How much Aramco is really worth will be determined by the market. Banks have put forth their valuations, but the market will show how much it is really worth. Different sources have quoted valuations ranging from $1.2 tn to $2 tn.

The most common number floated right now seems to be about $1.5 tn, perhaps $1.7 tn, though public sentiment probably indicates that this is too high a number. In 30 years, who knows how much Aramco will be worth. We don’t know what other energy technologies will develop, or not, in that time, nor what Aramco’s strategic vision will produce.

In September, the kingdom said it will open its doors to international tourists for the first time, launching a visa regime for 49 countries and relax strict dress codes for female visitors.

Tourism Minister Ahmad al-Khateeb described it as a “historic moment” for the country. It wants tourism to rise from 3% to 10% of gross domestic product by 2030.

The push comes as the kingdom faces a tarnished international image amid criticism of its human rights record following last year’s murder of journalist Jamal Khashoggi, and a recent crackdown on women’s rights activists.

Why the sale is controversial?

Politically, matters are rather complicated for Saudi Aramco right now, in light of the recent Kashoggi scandal, said Mr Hunter.

“And the fact of Saudi Arabia’s human rights record. Anything to do with Saudi Arabia is always seen through that prism.”

refineryAramco is the world’s largest oil firm

Another wrinkle in the crown prince’s plan is the surge in anti-fossil fuel sentiment around the world, plus the comparatively low oil price compared to late last year, where prices were above $80.

“The listing could be controversial because it’s a massive fossil fuel listing in a time investors are becoming increasingly ethical,” said Mr Hunter.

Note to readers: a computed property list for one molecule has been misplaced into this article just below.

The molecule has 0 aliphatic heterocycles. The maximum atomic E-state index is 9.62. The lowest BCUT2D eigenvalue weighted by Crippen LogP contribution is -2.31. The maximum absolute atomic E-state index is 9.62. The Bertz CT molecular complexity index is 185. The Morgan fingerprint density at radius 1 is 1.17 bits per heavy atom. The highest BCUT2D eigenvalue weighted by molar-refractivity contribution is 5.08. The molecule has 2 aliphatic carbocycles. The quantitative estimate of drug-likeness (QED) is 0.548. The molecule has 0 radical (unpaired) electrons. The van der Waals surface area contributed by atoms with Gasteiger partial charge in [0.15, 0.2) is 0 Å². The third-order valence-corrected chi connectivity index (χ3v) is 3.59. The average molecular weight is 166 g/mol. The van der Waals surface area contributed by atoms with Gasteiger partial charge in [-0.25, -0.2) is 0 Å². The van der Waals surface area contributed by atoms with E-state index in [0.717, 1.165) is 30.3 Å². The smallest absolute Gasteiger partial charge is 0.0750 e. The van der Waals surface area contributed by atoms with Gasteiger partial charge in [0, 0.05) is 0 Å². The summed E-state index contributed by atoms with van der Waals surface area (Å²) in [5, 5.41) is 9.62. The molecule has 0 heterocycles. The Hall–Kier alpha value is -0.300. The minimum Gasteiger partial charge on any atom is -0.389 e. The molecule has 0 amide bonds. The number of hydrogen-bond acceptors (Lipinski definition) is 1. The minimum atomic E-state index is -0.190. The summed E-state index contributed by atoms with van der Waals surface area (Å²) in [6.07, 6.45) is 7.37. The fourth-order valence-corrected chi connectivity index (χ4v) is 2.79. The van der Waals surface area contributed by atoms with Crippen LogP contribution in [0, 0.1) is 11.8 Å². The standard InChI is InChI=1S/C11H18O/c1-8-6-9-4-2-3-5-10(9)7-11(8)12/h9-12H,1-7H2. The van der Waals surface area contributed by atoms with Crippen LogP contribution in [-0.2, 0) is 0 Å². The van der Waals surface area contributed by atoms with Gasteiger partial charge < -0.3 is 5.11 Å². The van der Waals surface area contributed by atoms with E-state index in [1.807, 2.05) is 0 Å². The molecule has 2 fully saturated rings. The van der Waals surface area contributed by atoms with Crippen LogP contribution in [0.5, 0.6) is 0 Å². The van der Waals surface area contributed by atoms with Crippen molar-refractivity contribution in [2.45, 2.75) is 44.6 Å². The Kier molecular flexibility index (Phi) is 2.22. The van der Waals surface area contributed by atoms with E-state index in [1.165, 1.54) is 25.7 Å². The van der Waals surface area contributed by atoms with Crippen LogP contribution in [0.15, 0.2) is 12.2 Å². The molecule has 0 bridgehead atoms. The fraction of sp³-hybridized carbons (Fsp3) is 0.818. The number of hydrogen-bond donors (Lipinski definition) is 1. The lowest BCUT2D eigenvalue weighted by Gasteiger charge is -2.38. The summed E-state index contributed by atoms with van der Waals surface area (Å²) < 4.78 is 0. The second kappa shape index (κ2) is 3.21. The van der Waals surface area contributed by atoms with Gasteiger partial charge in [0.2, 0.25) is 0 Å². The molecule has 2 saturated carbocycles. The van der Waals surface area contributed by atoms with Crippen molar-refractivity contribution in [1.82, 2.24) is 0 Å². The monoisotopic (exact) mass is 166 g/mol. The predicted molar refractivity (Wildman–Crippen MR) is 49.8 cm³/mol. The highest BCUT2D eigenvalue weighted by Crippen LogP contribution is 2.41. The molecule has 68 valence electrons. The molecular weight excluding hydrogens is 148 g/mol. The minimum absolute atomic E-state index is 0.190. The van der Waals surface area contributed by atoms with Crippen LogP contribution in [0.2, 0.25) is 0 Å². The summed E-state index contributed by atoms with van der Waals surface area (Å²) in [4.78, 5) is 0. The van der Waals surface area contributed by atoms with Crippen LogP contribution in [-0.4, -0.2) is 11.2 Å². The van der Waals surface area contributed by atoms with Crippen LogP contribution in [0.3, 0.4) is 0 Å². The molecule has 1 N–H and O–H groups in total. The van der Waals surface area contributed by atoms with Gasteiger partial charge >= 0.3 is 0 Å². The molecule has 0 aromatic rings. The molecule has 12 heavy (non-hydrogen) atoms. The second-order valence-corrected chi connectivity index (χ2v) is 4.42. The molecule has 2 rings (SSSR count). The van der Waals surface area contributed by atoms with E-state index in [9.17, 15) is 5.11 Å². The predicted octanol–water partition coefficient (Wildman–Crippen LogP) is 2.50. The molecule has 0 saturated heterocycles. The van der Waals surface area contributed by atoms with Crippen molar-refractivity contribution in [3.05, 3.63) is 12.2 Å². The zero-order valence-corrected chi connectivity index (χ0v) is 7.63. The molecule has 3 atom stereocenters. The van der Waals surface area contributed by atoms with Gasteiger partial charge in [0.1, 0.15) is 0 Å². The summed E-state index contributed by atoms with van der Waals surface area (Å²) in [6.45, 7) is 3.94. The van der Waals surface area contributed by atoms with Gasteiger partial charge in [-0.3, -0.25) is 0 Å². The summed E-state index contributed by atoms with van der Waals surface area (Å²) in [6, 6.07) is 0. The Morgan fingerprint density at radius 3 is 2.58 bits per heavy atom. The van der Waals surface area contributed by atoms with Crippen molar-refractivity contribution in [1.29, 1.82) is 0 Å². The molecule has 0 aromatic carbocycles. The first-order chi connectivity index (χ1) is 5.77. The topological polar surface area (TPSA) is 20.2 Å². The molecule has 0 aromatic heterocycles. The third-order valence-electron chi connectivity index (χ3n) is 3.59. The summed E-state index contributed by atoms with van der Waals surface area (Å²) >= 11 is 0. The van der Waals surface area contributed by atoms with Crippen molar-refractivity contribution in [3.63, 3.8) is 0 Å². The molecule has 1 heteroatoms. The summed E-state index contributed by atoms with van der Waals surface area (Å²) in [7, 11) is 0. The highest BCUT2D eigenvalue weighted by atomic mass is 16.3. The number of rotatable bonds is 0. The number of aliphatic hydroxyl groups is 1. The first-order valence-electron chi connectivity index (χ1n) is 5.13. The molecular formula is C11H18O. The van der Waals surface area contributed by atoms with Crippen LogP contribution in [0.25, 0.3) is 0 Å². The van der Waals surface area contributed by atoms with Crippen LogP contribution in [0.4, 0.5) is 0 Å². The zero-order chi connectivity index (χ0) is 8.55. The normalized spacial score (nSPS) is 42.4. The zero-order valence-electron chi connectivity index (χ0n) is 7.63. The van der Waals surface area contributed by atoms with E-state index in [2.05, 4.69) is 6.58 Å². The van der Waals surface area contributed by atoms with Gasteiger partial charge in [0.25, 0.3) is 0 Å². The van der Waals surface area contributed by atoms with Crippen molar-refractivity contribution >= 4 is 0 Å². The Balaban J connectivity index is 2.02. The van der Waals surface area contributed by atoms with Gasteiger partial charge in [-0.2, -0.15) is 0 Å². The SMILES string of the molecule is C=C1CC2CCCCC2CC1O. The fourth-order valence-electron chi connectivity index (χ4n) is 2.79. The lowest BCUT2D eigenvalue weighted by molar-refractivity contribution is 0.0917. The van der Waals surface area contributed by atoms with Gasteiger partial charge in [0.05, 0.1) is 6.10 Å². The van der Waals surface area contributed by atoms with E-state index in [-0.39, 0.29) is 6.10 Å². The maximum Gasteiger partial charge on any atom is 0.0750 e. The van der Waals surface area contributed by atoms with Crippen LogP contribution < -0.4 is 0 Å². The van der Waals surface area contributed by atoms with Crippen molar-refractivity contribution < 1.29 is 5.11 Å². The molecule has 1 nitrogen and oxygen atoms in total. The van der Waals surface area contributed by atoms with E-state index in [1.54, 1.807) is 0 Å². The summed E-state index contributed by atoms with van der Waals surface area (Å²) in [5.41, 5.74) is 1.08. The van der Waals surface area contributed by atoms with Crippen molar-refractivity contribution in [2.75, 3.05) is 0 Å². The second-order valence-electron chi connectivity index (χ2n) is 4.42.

“There are a lot of new and existing funds looking to divest from fossil fuel assets.”


BROWNSBURG, Ind. (WTHR) — A new facility being built in Brownsburg, Indiana looks to hire up to 2,000 employees during certain times of the year.

Radial acts as a distribution center for some of the world’s largest brands and retailers. Among those retailers using the Brownsburg distribution center will be The Children’s Placeand PVH Corp. (Calvin Klein and Tommy Hilfiger).

The 690,700-square-feet center will be the largest in Radial’s network.

Radial’s Brownsburg distribution center under construction. (WTHR Staff)

The company plans to initially hire 20 management and 25 hourly positions.

It will then hire an additional 150 full-time jobs by the end of the summer.

With the retail season kicking into high-gear in the fall and winter months, an additional 1,800 seasonal positions will be available this year.

Radial says employees will enjoy “the benefits of competitive wages, a fun and fast-paced team environment, a variety of work schedules, overtime and holiday pay, employee discounts, a referral bonus program, and more.”

A hiring event will be held Wednesday, June 26 at the Hampton Inn at 41 Maplehurst Drive, Brownsburg, IN 46112. It will be held from 10 a.m. until 4 p.m.

Facebook can be ordered to remove posts worldwide